Garden looking a little drab after the winter months? Here’s how to spruce things up a bit…
After the harshness of winter has passed and the days become warmer, you may start to notice some wear and tear on your garden. Crude weather can wreak havoc on your plants, pots, garden accessories and décor that are exposed to the elements. Rain, wind, drought, storms – they can all leave their mark on your garden.
If your garden is looking a little the worse for wear, we have some tips for sprucing things up before the summer months arrive:
- A fresh coat of paint on pot plants and decorative items will brighten things up. Sometimes excessive rain can cause paint to bulge and swell, which in turn will break open with warmer temperatures. Neaten these up by first sanding down the previous coat of paint and removing any rust, priming and waterproofing before adding a fresh coat of paint.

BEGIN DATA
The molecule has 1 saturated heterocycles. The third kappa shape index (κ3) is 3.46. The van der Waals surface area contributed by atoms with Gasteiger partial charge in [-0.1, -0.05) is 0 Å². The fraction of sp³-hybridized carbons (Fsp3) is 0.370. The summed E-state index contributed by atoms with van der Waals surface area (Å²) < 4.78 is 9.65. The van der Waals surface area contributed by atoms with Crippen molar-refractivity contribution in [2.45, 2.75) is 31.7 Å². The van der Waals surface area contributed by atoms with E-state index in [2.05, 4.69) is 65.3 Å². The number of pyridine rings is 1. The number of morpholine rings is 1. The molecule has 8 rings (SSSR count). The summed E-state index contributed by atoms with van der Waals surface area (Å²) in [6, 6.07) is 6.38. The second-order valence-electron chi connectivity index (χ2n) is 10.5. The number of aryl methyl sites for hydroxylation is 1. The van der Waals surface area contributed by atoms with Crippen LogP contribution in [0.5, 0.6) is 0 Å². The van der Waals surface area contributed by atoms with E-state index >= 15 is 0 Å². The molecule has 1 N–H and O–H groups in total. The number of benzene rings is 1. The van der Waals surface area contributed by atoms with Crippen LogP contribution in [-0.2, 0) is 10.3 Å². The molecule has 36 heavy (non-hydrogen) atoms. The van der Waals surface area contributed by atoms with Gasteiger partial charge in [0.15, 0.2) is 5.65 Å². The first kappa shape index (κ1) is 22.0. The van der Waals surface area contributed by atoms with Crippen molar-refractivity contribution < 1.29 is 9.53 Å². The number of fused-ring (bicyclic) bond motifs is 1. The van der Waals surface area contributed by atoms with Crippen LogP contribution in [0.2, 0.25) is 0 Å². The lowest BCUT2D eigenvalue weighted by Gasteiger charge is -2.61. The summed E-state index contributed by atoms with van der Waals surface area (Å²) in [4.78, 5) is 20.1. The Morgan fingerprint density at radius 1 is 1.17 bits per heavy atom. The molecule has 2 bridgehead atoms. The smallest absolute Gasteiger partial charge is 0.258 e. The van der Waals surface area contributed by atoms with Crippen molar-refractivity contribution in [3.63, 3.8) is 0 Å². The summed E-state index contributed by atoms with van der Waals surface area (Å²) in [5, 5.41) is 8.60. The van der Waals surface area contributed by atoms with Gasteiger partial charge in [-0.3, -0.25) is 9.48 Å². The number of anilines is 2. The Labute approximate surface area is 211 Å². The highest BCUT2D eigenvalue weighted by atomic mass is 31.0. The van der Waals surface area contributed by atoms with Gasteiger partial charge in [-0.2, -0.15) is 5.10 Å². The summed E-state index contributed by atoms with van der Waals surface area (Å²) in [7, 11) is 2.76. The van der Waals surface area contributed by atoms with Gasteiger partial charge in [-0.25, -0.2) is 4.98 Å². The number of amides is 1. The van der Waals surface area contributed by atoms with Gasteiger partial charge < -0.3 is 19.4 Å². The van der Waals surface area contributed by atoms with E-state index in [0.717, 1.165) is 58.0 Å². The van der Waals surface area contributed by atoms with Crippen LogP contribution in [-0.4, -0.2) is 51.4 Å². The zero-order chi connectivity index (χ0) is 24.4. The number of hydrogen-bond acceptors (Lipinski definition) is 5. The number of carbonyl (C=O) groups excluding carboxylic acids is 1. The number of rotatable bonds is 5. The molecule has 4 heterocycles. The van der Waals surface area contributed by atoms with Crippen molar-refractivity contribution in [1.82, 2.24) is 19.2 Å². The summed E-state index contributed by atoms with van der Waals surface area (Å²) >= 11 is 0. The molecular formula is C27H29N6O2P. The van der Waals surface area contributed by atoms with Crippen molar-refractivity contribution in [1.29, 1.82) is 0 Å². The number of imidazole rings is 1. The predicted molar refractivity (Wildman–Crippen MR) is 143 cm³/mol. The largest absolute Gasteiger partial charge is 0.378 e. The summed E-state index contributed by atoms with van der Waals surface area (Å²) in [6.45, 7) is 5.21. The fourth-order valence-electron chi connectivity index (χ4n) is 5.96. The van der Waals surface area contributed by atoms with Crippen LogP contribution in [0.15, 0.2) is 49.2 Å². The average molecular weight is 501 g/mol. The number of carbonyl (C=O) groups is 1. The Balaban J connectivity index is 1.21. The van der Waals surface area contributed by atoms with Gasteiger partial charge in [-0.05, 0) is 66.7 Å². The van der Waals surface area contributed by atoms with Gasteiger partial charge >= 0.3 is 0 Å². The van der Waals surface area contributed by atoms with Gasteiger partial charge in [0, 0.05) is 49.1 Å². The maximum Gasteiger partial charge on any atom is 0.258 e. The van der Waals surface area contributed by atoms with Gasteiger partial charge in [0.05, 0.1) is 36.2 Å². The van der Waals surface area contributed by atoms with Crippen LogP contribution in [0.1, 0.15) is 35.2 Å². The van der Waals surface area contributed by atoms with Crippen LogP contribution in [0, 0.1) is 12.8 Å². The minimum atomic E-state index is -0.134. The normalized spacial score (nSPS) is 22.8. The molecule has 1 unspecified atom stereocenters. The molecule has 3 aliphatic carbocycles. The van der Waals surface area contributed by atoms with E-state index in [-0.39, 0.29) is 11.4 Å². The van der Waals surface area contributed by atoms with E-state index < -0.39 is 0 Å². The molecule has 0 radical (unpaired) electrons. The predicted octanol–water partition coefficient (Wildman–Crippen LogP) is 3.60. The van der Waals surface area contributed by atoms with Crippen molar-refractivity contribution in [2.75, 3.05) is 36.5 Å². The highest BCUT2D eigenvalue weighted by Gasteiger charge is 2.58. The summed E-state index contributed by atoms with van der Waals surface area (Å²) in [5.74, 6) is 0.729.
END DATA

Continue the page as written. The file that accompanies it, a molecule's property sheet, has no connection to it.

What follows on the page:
- Prune any and all scraggly branches and dead leaves from trees, bushes and plants. Over time your foliage can start to look a little overgrown and unkempt, so keep things tidy with a fresh prune and you’ll be helping to guarantee better growth in future.
- Check for overgrowth of weeds. In winter, weeds take over thanks to the rains – pluck them out by the root and discard.
- Damp can cause mould and moss to grow on unwanted areas like walls, awnings and furniture. Mix together some vinegar and water for a natural way to effectively get rid of mould. If you’d like to keep your moss, you can always transplant it.
- Re-invigorate your water-logged soil by helping to drain it and then fertilise it. Have the pH tested and then add the correct kind of soil for an instant boost.
- Garden tools should ideally be kept indoors, but if you do have a rake or two that’s been left out in the rain, check for any rusty patches and remove before painting with anti-rust paint.
- Wooden furnishings, fencing or decking may require some attention with a fresh coat of varnish sealer, waterproof paint or oil.
A quick once-over is all it takes to have your garden ship shape before spring.